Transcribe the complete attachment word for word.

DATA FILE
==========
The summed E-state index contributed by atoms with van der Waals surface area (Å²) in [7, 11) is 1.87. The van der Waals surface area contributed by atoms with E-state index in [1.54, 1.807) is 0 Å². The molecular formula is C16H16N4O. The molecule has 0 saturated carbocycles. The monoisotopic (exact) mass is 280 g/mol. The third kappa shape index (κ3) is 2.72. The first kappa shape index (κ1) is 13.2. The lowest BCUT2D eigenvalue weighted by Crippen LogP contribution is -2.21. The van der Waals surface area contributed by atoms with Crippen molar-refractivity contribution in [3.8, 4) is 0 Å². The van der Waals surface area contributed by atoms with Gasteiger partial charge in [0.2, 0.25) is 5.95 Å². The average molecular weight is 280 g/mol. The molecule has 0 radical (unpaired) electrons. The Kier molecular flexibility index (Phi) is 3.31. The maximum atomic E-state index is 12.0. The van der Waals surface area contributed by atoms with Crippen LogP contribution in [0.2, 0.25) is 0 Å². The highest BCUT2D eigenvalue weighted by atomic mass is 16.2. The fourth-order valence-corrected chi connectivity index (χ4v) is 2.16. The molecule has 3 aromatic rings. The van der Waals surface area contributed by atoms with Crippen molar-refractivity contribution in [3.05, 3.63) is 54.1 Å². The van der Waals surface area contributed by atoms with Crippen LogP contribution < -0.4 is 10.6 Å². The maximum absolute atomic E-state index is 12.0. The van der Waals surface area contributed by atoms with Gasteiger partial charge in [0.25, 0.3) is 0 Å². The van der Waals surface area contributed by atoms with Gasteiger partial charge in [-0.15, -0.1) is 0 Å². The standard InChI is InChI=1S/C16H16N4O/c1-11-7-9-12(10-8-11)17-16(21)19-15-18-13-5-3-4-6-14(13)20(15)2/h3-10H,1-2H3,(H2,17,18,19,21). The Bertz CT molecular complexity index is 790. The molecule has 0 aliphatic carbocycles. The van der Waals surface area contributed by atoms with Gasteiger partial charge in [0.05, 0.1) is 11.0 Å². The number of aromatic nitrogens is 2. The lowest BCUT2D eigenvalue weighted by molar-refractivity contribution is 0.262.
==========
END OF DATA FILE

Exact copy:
The summed E-state index contributed by atoms with van der Waals surface area (Å²) in [7, 11) is 1.87. The van der Waals surface area contributed by atoms with E-state index in [1.54, 1.807) is 0 Å². The molecular formula is C16H16N4O. The molecule has 0 saturated carbocycles. The monoisotopic (exact) mass is 280 g/mol. The third kappa shape index (κ3) is 2.72. The first kappa shape index (κ1) is 13.2. The lowest BCUT2D eigenvalue weighted by Crippen LogP contribution is -2.21. The van der Waals surface area contributed by atoms with Crippen molar-refractivity contribution in [3.8, 4) is 0 Å². The van der Waals surface area contributed by atoms with Gasteiger partial charge in [0.2, 0.25) is 5.95 Å². The average molecular weight is 280 g/mol. The molecule has 0 radical (unpaired) electrons. The Kier molecular flexibility index (Phi) is 3.31. The maximum atomic E-state index is 12.0. The van der Waals surface area contributed by atoms with Crippen LogP contribution in [0.2, 0.25) is 0 Å². The highest BCUT2D eigenvalue weighted by atomic mass is 16.2. The fourth-order valence-corrected chi connectivity index (χ4v) is 2.16. The molecule has 3 aromatic rings. The van der Waals surface area contributed by atoms with Crippen molar-refractivity contribution in [3.05, 3.63) is 54.1 Å². The van der Waals surface area contributed by atoms with Crippen LogP contribution < -0.4 is 10.6 Å². The maximum absolute atomic E-state index is 12.0. The van der Waals surface area contributed by atoms with Gasteiger partial charge in [0.25, 0.3) is 0 Å². The van der Waals surface area contributed by atoms with Gasteiger partial charge in [-0.15, -0.1) is 0 Å². The standard InChI is InChI=1S/C16H16N4O/c1-11-7-9-12(10-8-11)17-16(21)19-15-18-13-5-3-4-6-14(13)20(15)2/h3-10H,1-2H3,(H2,17,18,19,21). The Bertz CT molecular complexity index is 790. The molecule has 0 aliphatic carbocycles. The van der Waals surface area contributed by atoms with Gasteiger partial charge in [0.05, 0.1) is 11.0 Å². The number of aromatic nitrogens is 2. The lowest BCUT2D eigenvalue weighted by molar-refractivity contribution is 0.262.